They found the heaviest element ever in the atmosphere of an exoplanet

WASP-76 b and WASP-121 b are gaseous exoplanets known as ultrafast Jupiters

Astronomers have discovered the heaviest element found in the atmosphere of an exoplanet: barium. They were surprised to discover barium at a high altitude in the atmospheres of the super-hot gas giants. WASP-76 by WASP-121btwo outer planetsThey are planets orbiting stars outside our solar system. This unexpected discovery raises questions about how this happened strange atmosphere. The discovery was made using the European Southern Observatory’s Very Large Telescope (ESO’s VLT).

“The puzzling and counter-intuitive part is: Why is there such a heavy element in the upper layers of the atmosphere of these planets?” says Tomas Azevedo Silva, a doctoral student at the University of Porto and the Institute of Astrophysics. IA) in Portugal. Silva led the study, which was general On October 13 in the magazine Astronomy and astrophysics.

WASP-76 b and WASP-121 b are not ordinary exoplanets. Both are known as superhot Jupiters, as they are comparable in size to Jupiter and have extremely high temperatures exceeding 1,000°C (1800°F). This is because they are close to the host stars, which also means that each star orbits It only takes a day or two. This gives these planets very peculiar properties. For example, astronomers doubt it Iron raining on WASP-76 b.

Being gassy and hot, its atmosphere is very expansive.
Being gassy and hot, its atmosphere is very expansive.

but still, The astronomers were surprised to find barium, It is 2.5 times heavier than iron, in the upper atmospheres of WASP-76 b and WASP-121 b. “Given the high gravity of the planets, we expect heavy elements such as barium to rapidly fall into the lower layers of the atmosphere,” explains co-author Olivier Demangeon, also a researcher at the University of Porto and IA. “This was somehow an ‘accidental’ discovery,” Azevedo Silva says. “We weren’t expecting or looking for barium in particular and had to verify that it did indeed come from the planet, because it had never been seen on any exoplanet before.”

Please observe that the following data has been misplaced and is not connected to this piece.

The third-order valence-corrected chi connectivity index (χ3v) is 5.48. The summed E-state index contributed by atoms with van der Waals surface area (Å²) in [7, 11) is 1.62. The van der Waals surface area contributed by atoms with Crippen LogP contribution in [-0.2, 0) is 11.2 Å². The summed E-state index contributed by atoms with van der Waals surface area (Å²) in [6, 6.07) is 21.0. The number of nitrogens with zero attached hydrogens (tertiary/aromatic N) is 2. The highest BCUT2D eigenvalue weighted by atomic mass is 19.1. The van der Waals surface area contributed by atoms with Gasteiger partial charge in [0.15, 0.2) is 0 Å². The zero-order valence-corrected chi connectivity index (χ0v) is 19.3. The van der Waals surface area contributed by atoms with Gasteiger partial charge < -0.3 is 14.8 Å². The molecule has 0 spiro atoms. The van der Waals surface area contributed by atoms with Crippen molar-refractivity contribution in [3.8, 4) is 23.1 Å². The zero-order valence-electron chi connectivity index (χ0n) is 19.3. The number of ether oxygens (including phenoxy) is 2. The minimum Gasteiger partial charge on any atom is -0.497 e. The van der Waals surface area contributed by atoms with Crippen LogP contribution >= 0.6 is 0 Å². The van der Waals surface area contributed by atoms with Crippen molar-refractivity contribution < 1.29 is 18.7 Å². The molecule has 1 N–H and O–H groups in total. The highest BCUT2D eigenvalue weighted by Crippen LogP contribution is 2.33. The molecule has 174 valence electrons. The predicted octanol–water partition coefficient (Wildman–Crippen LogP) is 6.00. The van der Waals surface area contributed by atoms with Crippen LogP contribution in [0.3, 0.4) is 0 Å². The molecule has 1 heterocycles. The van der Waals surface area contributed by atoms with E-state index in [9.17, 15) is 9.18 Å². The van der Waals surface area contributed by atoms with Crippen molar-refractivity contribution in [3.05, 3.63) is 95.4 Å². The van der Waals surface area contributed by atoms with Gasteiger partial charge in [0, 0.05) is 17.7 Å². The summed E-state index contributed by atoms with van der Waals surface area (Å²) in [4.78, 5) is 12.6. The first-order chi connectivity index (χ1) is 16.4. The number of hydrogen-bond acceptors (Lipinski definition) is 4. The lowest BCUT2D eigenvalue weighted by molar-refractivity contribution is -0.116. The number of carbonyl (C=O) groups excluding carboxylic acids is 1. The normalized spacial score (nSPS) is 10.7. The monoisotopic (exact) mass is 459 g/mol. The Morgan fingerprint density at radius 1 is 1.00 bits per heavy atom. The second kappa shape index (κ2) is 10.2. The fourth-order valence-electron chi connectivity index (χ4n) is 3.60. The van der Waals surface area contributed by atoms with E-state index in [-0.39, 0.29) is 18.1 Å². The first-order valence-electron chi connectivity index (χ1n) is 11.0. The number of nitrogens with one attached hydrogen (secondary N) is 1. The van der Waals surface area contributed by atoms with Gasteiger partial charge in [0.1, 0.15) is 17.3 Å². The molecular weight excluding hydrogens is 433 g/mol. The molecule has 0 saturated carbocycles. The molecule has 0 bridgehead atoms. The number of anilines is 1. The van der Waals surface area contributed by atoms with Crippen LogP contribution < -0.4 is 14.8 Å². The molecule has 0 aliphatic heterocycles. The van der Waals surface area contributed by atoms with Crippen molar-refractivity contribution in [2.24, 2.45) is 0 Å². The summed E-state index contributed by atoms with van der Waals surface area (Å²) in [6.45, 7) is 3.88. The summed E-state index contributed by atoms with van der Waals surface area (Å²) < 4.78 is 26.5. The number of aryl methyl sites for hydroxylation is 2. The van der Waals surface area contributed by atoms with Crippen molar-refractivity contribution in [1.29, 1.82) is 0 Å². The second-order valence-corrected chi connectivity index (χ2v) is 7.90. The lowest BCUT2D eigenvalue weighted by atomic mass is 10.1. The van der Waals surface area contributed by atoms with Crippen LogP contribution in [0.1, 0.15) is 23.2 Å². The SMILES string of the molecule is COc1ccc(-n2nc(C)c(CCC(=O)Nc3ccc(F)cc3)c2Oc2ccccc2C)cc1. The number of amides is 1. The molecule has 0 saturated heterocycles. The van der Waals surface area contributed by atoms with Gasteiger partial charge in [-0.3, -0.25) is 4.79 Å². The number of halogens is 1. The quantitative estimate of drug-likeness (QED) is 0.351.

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The fact that barium was detected in the atmosphere These two legislators are super hot It suggests that this class of planets may be even more exotic than previously thought. Although we sometimes see barium in our sky, like the bright green in fireworks, The question for scientists is what natural process could cause this heavy element to be at such high altitudes on these exoplanets. “At the moment, we’re not sure about the mechanisms,” Demanjohn explains.

The exoplanet WASP 39-b was studied by the James Webb Telescope
The exoplanet WASP 39-b was studied by the James Webb Telescope

In the study of the atmospheres of exoplanets, superheated Jupiters are very useful. As Demangeon explains: “Being gassy and hot, its atmosphere is very expansive and thus easier to observe and study than those from smaller or cooler planets.” Determining the composition of an exoplanet’s atmosphere requires highly specialized equipment. The team used the ESPRESSO instrument at ESO’s VLT in Chile to analyze starlight filtered through the atmospheres of WASP-76b. and WASP-121 b. This made it possible to clearly detect various elements in it, including barium.

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These new findings show that we’ve only scratched the surface of exoplanet mysteries. With future instruments such as the ArmazoNes High Resolution Dispersion Spectrometer (ANDES), which will operate on ESO’s upcoming Very Large Telescope (ELT), astronomers will be able to study the atmospheres of exoplanets large and small, including those rocks. planets. Similar to Earth, in greater depth and to gather more clues about the nature of these alien worlds.

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Lovell Loxley

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